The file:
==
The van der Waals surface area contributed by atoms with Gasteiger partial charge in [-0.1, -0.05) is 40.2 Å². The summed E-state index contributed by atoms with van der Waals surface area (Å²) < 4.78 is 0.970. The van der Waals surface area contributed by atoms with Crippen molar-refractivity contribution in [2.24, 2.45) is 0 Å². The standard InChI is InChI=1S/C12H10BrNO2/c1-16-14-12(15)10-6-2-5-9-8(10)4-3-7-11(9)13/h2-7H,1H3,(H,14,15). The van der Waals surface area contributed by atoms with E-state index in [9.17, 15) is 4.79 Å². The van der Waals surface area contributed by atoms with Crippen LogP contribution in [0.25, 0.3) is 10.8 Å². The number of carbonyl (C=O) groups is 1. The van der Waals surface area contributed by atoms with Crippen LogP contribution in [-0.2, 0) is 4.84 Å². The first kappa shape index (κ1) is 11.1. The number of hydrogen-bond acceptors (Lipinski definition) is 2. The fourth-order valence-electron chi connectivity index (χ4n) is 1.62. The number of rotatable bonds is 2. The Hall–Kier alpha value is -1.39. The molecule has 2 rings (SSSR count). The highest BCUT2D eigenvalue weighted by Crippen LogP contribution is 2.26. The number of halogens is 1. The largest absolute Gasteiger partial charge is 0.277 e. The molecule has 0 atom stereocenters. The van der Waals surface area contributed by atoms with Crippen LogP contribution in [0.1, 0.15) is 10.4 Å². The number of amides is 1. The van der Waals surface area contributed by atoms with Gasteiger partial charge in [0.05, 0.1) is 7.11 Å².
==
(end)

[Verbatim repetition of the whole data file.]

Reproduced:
The van der Waals surface area contributed by atoms with Gasteiger partial charge in [-0.1, -0.05) is 40.2 Å². The summed E-state index contributed by atoms with van der Waals surface area (Å²) < 4.78 is 0.970. The van der Waals surface area contributed by atoms with Crippen molar-refractivity contribution in [2.24, 2.45) is 0 Å². The standard InChI is InChI=1S/C12H10BrNO2/c1-16-14-12(15)10-6-2-5-9-8(10)4-3-7-11(9)13/h2-7H,1H3,(H,14,15). The van der Waals surface area contributed by atoms with E-state index in [9.17, 15) is 4.79 Å². The van der Waals surface area contributed by atoms with Crippen LogP contribution in [0.25, 0.3) is 10.8 Å². The number of carbonyl (C=O) groups is 1. The van der Waals surface area contributed by atoms with Crippen LogP contribution in [-0.2, 0) is 4.84 Å². The first kappa shape index (κ1) is 11.1. The number of hydrogen-bond acceptors (Lipinski definition) is 2. The fourth-order valence-electron chi connectivity index (χ4n) is 1.62. The number of rotatable bonds is 2. The Hall–Kier alpha value is -1.39. The molecule has 2 rings (SSSR count). The highest BCUT2D eigenvalue weighted by Crippen LogP contribution is 2.26. The number of halogens is 1. The largest absolute Gasteiger partial charge is 0.277 e. The molecule has 0 atom stereocenters. The van der Waals surface area contributed by atoms with Crippen LogP contribution in [0.1, 0.15) is 10.4 Å². The number of amides is 1. The van der Waals surface area contributed by atoms with Gasteiger partial charge in [0.05, 0.1) is 7.11 Å².